Fetishes are diverse, and people can discover them at various stages of their lives. There is often a negative connotation associated with fetishes, however exploring your sexuality can be incredibly fulfilling and satisfying.
Some fetishes are not necessarily overtly sexual either. For example, some people gain pleasure from seeing someone wearing a roll-neck sweater, or in the instance of Macrophilia, get gratification from the idea of giant objects (Kinky Britain, Channel 4, 2016).
Many fetishes can be umbrella terms with subcategories that are far more specific, with particular tastes to satisfy. Just like genres of film and music, people have their own preferences!
In a Quebec based study published in The Journal of Sexual Medicine (2014), participants were asked to rank 55 sexual fantasies on a preference scale, and to talk in depth about their personal favourite fantasy.
In the study, made up of 1,517 adult participants, fantasies and fetishes were ranked in four classes: statistically rare (2.3% or less), unusual (15.9% or less), common (50% or more) and typical (84.1% or more).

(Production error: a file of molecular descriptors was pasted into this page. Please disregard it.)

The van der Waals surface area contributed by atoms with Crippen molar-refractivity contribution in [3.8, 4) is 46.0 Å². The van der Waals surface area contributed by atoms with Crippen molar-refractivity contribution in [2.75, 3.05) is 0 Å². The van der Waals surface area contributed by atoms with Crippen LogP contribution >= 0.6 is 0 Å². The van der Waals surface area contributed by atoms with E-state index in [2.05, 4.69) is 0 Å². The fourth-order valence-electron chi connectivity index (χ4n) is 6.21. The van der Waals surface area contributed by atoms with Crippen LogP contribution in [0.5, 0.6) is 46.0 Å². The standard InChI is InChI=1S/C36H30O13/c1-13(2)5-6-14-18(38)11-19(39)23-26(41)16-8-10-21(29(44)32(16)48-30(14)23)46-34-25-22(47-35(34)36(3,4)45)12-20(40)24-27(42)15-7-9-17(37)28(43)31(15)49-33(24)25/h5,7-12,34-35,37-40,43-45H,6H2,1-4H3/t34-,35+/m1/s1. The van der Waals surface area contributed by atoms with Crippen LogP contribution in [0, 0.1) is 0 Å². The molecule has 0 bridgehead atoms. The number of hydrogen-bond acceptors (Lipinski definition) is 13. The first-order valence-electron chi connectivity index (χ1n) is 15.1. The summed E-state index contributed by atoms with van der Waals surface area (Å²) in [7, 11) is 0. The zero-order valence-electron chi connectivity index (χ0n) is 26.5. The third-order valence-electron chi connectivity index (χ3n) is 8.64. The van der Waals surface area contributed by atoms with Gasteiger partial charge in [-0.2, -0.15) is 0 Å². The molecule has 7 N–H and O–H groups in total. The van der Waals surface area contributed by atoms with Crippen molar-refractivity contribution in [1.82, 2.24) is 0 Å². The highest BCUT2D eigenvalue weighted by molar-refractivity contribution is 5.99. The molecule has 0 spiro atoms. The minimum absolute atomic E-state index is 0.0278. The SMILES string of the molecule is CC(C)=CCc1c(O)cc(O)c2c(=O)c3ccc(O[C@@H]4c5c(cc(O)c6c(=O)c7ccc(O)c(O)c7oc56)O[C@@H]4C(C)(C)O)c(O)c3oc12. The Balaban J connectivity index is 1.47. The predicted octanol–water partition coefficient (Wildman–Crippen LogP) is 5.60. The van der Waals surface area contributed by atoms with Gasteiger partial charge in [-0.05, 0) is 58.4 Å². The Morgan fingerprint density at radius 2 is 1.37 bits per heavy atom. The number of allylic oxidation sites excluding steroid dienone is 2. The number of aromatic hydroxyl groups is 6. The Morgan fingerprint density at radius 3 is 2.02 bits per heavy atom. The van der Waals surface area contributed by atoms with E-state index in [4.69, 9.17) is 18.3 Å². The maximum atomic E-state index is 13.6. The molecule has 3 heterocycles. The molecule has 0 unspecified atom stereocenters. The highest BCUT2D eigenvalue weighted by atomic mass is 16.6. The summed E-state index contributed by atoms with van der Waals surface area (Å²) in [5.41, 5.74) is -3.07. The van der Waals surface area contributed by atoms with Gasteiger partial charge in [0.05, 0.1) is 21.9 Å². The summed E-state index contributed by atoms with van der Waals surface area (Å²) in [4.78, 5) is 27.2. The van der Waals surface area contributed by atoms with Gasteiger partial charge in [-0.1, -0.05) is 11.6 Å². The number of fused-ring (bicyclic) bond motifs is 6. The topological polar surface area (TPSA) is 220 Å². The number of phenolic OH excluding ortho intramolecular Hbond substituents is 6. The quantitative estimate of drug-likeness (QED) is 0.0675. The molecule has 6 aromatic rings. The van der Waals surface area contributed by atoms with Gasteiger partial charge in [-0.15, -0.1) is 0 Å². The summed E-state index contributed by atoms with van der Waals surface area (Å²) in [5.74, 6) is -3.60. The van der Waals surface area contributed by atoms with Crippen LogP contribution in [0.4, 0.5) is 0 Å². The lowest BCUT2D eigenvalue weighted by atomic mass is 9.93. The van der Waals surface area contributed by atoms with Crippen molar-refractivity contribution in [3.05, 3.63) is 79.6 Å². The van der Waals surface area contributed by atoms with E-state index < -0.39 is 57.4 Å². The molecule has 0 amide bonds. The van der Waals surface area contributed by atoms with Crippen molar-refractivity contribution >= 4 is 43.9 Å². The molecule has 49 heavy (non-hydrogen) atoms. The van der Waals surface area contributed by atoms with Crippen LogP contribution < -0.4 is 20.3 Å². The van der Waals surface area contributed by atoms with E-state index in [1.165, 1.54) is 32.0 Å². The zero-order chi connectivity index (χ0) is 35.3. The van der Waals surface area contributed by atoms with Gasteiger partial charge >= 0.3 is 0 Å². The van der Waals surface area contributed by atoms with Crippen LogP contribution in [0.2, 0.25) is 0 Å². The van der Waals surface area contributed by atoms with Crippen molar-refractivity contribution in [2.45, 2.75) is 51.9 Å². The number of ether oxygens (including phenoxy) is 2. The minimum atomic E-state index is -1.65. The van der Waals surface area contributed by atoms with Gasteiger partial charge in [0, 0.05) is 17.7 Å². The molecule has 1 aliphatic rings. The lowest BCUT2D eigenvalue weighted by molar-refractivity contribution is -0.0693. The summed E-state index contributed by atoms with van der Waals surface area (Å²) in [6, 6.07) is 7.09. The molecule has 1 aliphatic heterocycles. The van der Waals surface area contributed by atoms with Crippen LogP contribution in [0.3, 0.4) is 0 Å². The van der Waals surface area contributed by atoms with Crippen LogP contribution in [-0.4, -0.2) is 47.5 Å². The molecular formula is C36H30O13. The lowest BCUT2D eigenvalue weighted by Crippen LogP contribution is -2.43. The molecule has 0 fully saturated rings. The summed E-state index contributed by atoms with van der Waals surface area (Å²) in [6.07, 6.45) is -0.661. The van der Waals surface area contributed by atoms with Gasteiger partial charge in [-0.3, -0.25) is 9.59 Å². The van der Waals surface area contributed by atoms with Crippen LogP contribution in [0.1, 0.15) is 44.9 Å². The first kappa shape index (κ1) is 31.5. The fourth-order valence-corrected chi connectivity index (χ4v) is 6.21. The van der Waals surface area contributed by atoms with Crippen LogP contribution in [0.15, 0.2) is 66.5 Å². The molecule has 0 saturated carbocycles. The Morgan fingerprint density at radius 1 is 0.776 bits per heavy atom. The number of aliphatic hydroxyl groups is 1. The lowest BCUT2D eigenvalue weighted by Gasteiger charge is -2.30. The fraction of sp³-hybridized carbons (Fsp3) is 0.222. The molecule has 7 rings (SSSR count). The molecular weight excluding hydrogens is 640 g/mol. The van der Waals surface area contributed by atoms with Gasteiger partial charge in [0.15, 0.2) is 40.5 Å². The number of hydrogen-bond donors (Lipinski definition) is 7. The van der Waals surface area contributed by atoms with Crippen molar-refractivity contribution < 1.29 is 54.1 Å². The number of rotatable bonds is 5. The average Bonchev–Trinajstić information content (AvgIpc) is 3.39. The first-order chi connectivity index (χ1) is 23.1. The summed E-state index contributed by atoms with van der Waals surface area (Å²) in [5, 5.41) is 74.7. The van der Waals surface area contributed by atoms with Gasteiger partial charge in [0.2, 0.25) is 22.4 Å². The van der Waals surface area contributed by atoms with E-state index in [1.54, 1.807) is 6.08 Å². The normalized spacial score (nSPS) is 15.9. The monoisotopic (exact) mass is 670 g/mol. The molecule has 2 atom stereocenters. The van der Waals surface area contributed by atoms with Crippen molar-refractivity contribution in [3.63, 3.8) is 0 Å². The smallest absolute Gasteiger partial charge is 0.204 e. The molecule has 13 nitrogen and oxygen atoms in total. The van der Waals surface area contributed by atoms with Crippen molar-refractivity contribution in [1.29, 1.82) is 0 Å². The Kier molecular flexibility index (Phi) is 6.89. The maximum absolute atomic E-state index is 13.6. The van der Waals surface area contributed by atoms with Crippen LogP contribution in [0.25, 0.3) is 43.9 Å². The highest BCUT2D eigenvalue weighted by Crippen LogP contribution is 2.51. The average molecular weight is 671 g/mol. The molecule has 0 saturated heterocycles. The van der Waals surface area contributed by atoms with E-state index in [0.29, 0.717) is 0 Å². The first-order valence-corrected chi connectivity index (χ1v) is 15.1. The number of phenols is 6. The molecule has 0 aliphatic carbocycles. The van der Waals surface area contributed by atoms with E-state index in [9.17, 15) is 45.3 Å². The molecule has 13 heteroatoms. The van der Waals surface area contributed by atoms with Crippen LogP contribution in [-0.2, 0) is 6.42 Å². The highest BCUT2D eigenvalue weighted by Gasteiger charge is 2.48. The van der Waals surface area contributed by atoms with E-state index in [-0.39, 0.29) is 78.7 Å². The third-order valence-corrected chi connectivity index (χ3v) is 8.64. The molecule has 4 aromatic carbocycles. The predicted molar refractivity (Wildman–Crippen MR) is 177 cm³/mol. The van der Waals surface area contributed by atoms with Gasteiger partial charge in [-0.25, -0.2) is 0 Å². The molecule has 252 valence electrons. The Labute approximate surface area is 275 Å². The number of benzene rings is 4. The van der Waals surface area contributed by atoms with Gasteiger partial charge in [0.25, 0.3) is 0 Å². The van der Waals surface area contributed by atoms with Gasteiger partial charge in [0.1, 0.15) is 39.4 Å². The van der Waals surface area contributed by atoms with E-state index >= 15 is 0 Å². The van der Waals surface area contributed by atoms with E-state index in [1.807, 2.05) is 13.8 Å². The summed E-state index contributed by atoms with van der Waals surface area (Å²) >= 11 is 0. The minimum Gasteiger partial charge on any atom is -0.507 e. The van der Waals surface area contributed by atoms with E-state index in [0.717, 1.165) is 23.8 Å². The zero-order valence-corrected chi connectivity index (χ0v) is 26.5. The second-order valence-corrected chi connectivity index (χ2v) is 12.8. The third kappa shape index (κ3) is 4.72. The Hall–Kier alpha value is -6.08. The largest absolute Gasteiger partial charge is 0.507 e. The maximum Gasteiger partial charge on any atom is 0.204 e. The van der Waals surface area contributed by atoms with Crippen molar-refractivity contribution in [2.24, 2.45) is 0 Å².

Overall it was found that men statistically had more sexual fantasies than women did, and were able to describe them in more vivid detail. The study also revealed some telling insights into the collective sexual fantasies of men and women.
In 2015, the Confetti Sex Report found that of the 750 sampled, 73% of the participants stated that they had an adventurous sex life before marriage. Thanks to books and films such as the Fifty Shades of Grey franchise, bondage has become a more commonplace topic than it was in previous years.